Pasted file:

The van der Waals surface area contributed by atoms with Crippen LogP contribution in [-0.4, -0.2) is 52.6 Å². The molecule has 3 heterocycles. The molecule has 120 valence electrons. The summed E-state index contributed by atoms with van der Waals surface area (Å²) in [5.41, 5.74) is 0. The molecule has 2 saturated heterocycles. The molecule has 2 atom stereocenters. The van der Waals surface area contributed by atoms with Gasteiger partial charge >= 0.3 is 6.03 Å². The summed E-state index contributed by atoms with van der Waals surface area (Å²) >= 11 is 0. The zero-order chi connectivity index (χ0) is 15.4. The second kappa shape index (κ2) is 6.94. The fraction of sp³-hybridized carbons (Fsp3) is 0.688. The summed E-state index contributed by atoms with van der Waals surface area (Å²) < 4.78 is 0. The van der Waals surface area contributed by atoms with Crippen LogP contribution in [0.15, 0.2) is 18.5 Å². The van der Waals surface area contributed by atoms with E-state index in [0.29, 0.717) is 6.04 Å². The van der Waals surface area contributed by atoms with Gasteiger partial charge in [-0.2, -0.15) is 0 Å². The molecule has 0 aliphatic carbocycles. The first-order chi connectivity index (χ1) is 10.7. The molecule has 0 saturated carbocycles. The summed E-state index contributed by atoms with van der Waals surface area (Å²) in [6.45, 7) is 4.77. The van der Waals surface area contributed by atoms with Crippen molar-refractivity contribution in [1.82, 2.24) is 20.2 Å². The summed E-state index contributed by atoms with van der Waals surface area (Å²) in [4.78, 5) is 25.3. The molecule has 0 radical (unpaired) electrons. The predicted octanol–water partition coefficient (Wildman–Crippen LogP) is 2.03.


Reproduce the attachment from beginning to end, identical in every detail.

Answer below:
The van der Waals surface area contributed by atoms with Crippen LogP contribution in [-0.4, -0.2) is 52.6 Å². The molecule has 3 heterocycles. The molecule has 120 valence electrons. The summed E-state index contributed by atoms with van der Waals surface area (Å²) in [5.41, 5.74) is 0. The molecule has 2 saturated heterocycles. The molecule has 2 atom stereocenters. The van der Waals surface area contributed by atoms with Gasteiger partial charge >= 0.3 is 6.03 Å². The summed E-state index contributed by atoms with van der Waals surface area (Å²) >= 11 is 0. The zero-order chi connectivity index (χ0) is 15.4. The second kappa shape index (κ2) is 6.94. The fraction of sp³-hybridized carbons (Fsp3) is 0.688. The summed E-state index contributed by atoms with van der Waals surface area (Å²) < 4.78 is 0. The van der Waals surface area contributed by atoms with Crippen LogP contribution in [0.15, 0.2) is 18.5 Å². The van der Waals surface area contributed by atoms with E-state index in [0.29, 0.717) is 6.04 Å². The van der Waals surface area contributed by atoms with Gasteiger partial charge in [-0.2, -0.15) is 0 Å². The molecule has 0 aliphatic carbocycles. The first-order chi connectivity index (χ1) is 10.7. The molecule has 0 saturated carbocycles. The summed E-state index contributed by atoms with van der Waals surface area (Å²) in [6.45, 7) is 4.77. The van der Waals surface area contributed by atoms with Crippen molar-refractivity contribution in [1.82, 2.24) is 20.2 Å². The summed E-state index contributed by atoms with van der Waals surface area (Å²) in [4.78, 5) is 25.3. The molecule has 0 radical (unpaired) electrons. The predicted octanol–water partition coefficient (Wildman–Crippen LogP) is 2.03.